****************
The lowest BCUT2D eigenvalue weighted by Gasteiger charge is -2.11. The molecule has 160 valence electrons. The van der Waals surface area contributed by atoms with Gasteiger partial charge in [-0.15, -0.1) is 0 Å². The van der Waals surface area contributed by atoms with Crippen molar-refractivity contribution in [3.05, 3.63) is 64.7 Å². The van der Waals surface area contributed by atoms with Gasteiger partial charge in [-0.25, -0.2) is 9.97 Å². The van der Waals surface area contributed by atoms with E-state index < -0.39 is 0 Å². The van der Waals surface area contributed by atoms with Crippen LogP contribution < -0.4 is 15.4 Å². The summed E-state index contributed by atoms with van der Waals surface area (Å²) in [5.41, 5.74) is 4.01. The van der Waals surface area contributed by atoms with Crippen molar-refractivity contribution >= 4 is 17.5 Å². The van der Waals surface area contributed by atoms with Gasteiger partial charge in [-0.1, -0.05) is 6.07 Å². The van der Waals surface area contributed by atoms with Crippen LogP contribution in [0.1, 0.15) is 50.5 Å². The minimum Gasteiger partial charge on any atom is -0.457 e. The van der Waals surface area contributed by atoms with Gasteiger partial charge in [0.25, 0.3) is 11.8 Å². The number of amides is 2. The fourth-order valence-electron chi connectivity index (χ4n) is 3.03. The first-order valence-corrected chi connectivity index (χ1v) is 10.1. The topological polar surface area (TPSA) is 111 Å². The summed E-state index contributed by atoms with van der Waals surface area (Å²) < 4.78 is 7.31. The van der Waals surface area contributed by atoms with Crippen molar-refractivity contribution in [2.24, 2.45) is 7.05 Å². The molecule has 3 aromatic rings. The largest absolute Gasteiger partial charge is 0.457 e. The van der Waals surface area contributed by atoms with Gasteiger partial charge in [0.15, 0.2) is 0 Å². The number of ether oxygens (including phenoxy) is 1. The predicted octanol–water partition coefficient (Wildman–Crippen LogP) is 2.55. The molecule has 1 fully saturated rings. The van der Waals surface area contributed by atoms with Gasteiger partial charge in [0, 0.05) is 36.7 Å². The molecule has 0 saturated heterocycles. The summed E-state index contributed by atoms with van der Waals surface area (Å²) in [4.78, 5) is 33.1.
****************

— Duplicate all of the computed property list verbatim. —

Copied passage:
The lowest BCUT2D eigenvalue weighted by Gasteiger charge is -2.11. The molecule has 160 valence electrons. The van der Waals surface area contributed by atoms with Gasteiger partial charge in [-0.15, -0.1) is 0 Å². The van der Waals surface area contributed by atoms with Crippen molar-refractivity contribution in [3.05, 3.63) is 64.7 Å². The van der Waals surface area contributed by atoms with Gasteiger partial charge in [-0.25, -0.2) is 9.97 Å². The van der Waals surface area contributed by atoms with E-state index < -0.39 is 0 Å². The van der Waals surface area contributed by atoms with Crippen LogP contribution < -0.4 is 15.4 Å². The summed E-state index contributed by atoms with van der Waals surface area (Å²) in [5.41, 5.74) is 4.01. The van der Waals surface area contributed by atoms with Crippen molar-refractivity contribution >= 4 is 17.5 Å². The van der Waals surface area contributed by atoms with Gasteiger partial charge in [-0.1, -0.05) is 6.07 Å². The van der Waals surface area contributed by atoms with Crippen LogP contribution in [0.1, 0.15) is 50.5 Å². The minimum Gasteiger partial charge on any atom is -0.457 e. The van der Waals surface area contributed by atoms with Gasteiger partial charge in [0.25, 0.3) is 11.8 Å². The number of amides is 2. The fourth-order valence-electron chi connectivity index (χ4n) is 3.03. The first-order valence-corrected chi connectivity index (χ1v) is 10.1. The topological polar surface area (TPSA) is 111 Å². The summed E-state index contributed by atoms with van der Waals surface area (Å²) < 4.78 is 7.31. The van der Waals surface area contributed by atoms with Crippen molar-refractivity contribution in [2.24, 2.45) is 7.05 Å². The molecule has 3 aromatic rings. The largest absolute Gasteiger partial charge is 0.457 e. The van der Waals surface area contributed by atoms with Gasteiger partial charge in [0.15, 0.2) is 0 Å². The number of ether oxygens (including phenoxy) is 1. The predicted octanol–water partition coefficient (Wildman–Crippen LogP) is 2.55. The molecule has 1 fully saturated rings. The van der Waals surface area contributed by atoms with Gasteiger partial charge in [0, 0.05) is 36.7 Å². The molecule has 0 saturated heterocycles. The summed E-state index contributed by atoms with van der Waals surface area (Å²) in [4.78, 5) is 33.1.